Based on his clinical experience, Joel Fuhrman, M.D. has found that the fatty acid analysis of many of his patients is less than optimal. “I find that a large percentage of individuals who do not eat fish or seafood regularly do not have optimal levels of DHA–even those using walnuts and flaxseeds on a regular basis. Although, there are some vegans and vegetarians regularly consuming walnuts and flaxseeds (which supply adequate ALA) who may produce enough DHA and EPA on their own and may not require supplementation. However, because this issue is so imperative to their health it should be confirmed with a blood test before assuming that the conversion level is adequate.”5 Fuhrman upholds a plant-based diet as the optimal diet for man, and yet expresses a potential need for supplementation.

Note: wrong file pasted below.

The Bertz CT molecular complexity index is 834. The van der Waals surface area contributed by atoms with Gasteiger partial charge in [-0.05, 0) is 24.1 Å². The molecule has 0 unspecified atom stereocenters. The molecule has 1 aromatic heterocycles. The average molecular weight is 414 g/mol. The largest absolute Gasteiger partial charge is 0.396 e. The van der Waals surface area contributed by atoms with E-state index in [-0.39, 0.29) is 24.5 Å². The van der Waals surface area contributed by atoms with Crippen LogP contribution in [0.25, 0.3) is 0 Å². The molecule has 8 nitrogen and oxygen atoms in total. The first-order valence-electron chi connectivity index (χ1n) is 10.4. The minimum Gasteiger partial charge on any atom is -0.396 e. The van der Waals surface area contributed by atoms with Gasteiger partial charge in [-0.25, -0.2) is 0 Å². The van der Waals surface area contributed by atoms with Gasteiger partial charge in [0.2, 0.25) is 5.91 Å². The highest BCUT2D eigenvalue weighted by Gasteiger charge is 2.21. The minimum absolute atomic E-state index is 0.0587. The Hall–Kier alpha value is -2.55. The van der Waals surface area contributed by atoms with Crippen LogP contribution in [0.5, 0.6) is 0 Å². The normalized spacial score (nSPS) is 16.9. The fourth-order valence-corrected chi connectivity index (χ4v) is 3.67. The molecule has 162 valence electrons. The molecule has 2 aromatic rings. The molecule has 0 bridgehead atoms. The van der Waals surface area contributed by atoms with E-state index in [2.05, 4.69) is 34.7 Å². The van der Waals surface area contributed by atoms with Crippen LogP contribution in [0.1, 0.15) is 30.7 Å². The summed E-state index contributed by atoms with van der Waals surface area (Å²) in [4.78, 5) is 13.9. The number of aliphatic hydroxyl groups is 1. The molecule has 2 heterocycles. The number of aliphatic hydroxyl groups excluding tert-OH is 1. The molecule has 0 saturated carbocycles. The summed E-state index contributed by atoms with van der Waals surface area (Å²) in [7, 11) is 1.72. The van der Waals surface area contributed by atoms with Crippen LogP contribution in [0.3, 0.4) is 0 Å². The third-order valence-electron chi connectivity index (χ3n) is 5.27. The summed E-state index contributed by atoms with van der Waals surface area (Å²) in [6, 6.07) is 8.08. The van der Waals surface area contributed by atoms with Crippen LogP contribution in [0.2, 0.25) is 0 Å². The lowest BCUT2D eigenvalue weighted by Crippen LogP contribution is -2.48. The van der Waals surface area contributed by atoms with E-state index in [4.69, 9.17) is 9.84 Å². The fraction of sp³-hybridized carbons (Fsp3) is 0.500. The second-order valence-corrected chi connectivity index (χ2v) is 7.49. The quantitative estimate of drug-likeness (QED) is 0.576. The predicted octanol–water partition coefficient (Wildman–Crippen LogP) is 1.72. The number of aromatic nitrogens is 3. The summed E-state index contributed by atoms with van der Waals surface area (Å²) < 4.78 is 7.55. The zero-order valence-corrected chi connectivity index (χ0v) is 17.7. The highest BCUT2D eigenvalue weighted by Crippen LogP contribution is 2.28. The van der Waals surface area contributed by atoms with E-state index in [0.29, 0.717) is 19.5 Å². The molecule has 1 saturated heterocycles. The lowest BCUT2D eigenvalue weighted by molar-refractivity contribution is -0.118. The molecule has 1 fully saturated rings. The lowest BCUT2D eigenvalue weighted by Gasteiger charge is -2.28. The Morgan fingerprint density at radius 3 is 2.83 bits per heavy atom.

Vegetarian and vegan diets provide little EPA and DHA directly.

Yes, fish trump the vegetarian sources we’ve mentioned as a source of DHA, but where do the fish obtain it? What is their source? Predatory species obtain concentrated high levels of EPA and DHA, as well as pollutants from the smaller fish they feed on. Ultimately however, the answer is found at the origin of the food chain, as it usually is, in plants. The source of the omega-3 fatty acids, EPA and DHA, in the aquatic ecosystem is algae.

The bio-equivalency of algae sourced DHA and fish oil appears to have been proven. Studies comparing both sources have found that both are absorbed and increase DHA levels in plasma and red blood cells equivalently.6 Scott Doughman, PhD, has verified this in his research as well. His company PureOne is one source for organically produced DHA-rich microalgae oil.